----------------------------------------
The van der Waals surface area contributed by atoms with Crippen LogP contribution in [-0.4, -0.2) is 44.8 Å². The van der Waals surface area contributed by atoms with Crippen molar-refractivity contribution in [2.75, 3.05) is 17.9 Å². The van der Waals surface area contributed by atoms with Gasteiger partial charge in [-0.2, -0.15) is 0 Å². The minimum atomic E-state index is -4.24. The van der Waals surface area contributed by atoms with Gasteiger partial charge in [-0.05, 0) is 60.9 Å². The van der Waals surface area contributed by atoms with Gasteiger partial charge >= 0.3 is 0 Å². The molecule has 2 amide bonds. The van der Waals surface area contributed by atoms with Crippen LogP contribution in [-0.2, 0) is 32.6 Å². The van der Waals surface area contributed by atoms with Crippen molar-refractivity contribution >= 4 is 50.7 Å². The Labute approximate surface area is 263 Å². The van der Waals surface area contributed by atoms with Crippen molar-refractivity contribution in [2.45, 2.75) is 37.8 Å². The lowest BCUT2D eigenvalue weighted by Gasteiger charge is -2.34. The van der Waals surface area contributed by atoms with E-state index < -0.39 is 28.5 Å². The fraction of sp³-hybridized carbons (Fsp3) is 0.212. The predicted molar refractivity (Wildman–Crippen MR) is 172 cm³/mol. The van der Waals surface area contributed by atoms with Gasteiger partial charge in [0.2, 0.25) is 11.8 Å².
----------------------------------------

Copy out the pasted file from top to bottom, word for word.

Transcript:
The van der Waals surface area contributed by atoms with Crippen LogP contribution in [-0.4, -0.2) is 44.8 Å². The van der Waals surface area contributed by atoms with Crippen molar-refractivity contribution in [2.75, 3.05) is 17.9 Å². The van der Waals surface area contributed by atoms with Gasteiger partial charge in [-0.2, -0.15) is 0 Å². The minimum atomic E-state index is -4.24. The van der Waals surface area contributed by atoms with Gasteiger partial charge in [-0.05, 0) is 60.9 Å². The van der Waals surface area contributed by atoms with Gasteiger partial charge >= 0.3 is 0 Å². The molecule has 2 amide bonds. The van der Waals surface area contributed by atoms with Crippen LogP contribution in [-0.2, 0) is 32.6 Å². The van der Waals surface area contributed by atoms with Crippen molar-refractivity contribution >= 4 is 50.7 Å². The Labute approximate surface area is 263 Å². The van der Waals surface area contributed by atoms with Crippen molar-refractivity contribution in [2.45, 2.75) is 37.8 Å². The lowest BCUT2D eigenvalue weighted by Gasteiger charge is -2.34. The van der Waals surface area contributed by atoms with E-state index < -0.39 is 28.5 Å². The fraction of sp³-hybridized carbons (Fsp3) is 0.212. The predicted molar refractivity (Wildman–Crippen MR) is 172 cm³/mol. The van der Waals surface area contributed by atoms with Gasteiger partial charge in [0.2, 0.25) is 11.8 Å².